Xcaret Park is a fantastic day trip destination in the Riviera Maya, and definitely worth the visit. The Mayan ruins are a great plus! 

Opening Hours: Daily from 8.30 AM to 10.30 PM
Entrance Fee: $110 (children 11 years old or younger pay half)

➤ This Xcaret Day Trip grants you priority access to the park, and use of all the activities and facilities. You’ll be able to visit the Mayan ruins, and also enjoy the spectacular night show. It includes pick-up from most hotels in Riviera Maya. ➥ BOOK IT HERE

➤ You can otherwise get the Xcaret Park Entry Ticket and get there on your own. The ticket includes access to all the attractions plus the night show, and can be upgraded to include lunch. ➥ BOOK IT HERE

Ek Balam

Ek Balam is another fabulous archaeological site located in the state of Yucatan, also deserving of a mention. It’s one of the latest ruins to be discovered, having remained hidden until the late 20th century! 

The site is still only partly uncovered, situated in the heart of the jungle that kept it concealed for so many centuries. It still boasts splendid and very massive structures, though.

The Acropolis, esteemed to have been the residence of the king, is 100 feet tall and over 500 feet long. And it can actually be climbed! It’s very well-kept, and preserves the detailed decorations that cover its walls.  

Ek Balam is one of the longest-lasting settlements in the region. It’s supposed to have been established around 300 BC, and intermittently inhabited until the arrival of the Spaniards. 

Surrounded by stone walls that protected the city, it showcases 45 structures, including a ball court, a white road that connected it to other settlements, and intricately-carved monuments and statues. 

Since it’s not fully uncovered, there was probably a greater number of buildings on the site. It was home to close to 20 thousand people at its peak, after all. 

Opening Hours: Daily from 8 AM to 5 PM. 
Entrance Fee: 450 MXN ($23 at the time of writing)

➤ This Full-Day Tour to Ek Balam offers a guided visit to the ruins. You’ll also take part in a blessing ceremony and swim in a cenote. This Riviera Maya ruins tour departs from Cancun and various points in the Riviera. ➥ BOOK IT HERE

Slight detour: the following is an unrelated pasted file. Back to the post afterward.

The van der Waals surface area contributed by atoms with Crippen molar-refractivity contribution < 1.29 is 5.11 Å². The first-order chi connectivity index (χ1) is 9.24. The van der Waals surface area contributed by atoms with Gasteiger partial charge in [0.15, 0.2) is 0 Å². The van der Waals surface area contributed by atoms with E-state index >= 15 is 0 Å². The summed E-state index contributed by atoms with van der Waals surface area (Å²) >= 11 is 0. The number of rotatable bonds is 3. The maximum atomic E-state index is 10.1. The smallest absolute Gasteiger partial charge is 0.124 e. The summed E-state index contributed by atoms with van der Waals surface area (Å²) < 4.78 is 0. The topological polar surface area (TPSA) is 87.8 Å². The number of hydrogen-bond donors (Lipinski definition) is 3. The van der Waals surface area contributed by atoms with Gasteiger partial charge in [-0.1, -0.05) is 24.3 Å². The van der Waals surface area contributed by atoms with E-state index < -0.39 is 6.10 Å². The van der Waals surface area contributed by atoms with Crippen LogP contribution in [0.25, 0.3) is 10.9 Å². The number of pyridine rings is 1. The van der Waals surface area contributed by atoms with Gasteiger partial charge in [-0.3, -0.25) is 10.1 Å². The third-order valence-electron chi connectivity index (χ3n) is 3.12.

Also in the Yucatan state is Uxmal, one of the most important – and largest – cities in the Mayan world. Uxmal has been recognized by UNESCO as a World Heritage Site for being one of the most representative settlements of Mayan culture and architecture

It’s also one of the best-preserved ruins from the Mayan empire, even though its heyday was all the way back to 500 – 900 AD.  

Its inhabitants, which were approximately 20 thousand at its peak, worshipped the god of rain, Chac. This was possibly because the site didn’t have any nearby water sources. Therefore, they depended on nature to grow their crops and collect water through artificial cisterns.  

There are over 30 structures in Uxmal, several of which can still be climbed. Like many other Mayan ruins, it features one main pyramid that steals all the attention

The Pyramid of the Magician is 130 feet tall and stands out for its rounded sides. It was built on top of 5 existing pyramids that remain underneath it. The name Uxmal actually means thrice-built, and refers to this very structure. 

Opening Hours: Daily from 8 AM to 5 PM
Entrance Fee: 470 MXN ($24) at the time of writing

Mayan Ruins in Riviera Maya FAQ

Can you visit the Mayan ruins from Riviera Maya?

There are several ruins in Mayan Riviera, so it’s very easy to visit them from anywhere in the Riviera. 

What are the closest Mayan ruins to Riviera Maya?

Some fabulous Mayan ruins in Quintana Roo and Riviera Maya are Tulum Ruins, El Rey, Coba, and El Meco. 

Is Chichen Itza close to the Riviera Maya?

Chichen Itza is about 93 miles from Riviera Maya, and the drive there takes a little over 2 hours. There are tons of Chichen Itza excursions from Riviera Maya that you can join to visit the site. 

Are there Mayan Ruins near Riviera Maya? 

There are several Riviera Maya temples and pyramids from the Mayan that you can explore. El Rey, Tulum, Coba, and Xcaret Ruins are some of the most impressive ones! 

  • Virginia Bello

    Virginia is a writer originally from Montevideo, Uruguay. She left her career as a TV Producer to gain more freedom and never looked back. She's been traveling the world full-time ever since! Virginia has traveled extensively through Latin America, Europe and Asia. You can currently find her gallivanting through Southeast Asia.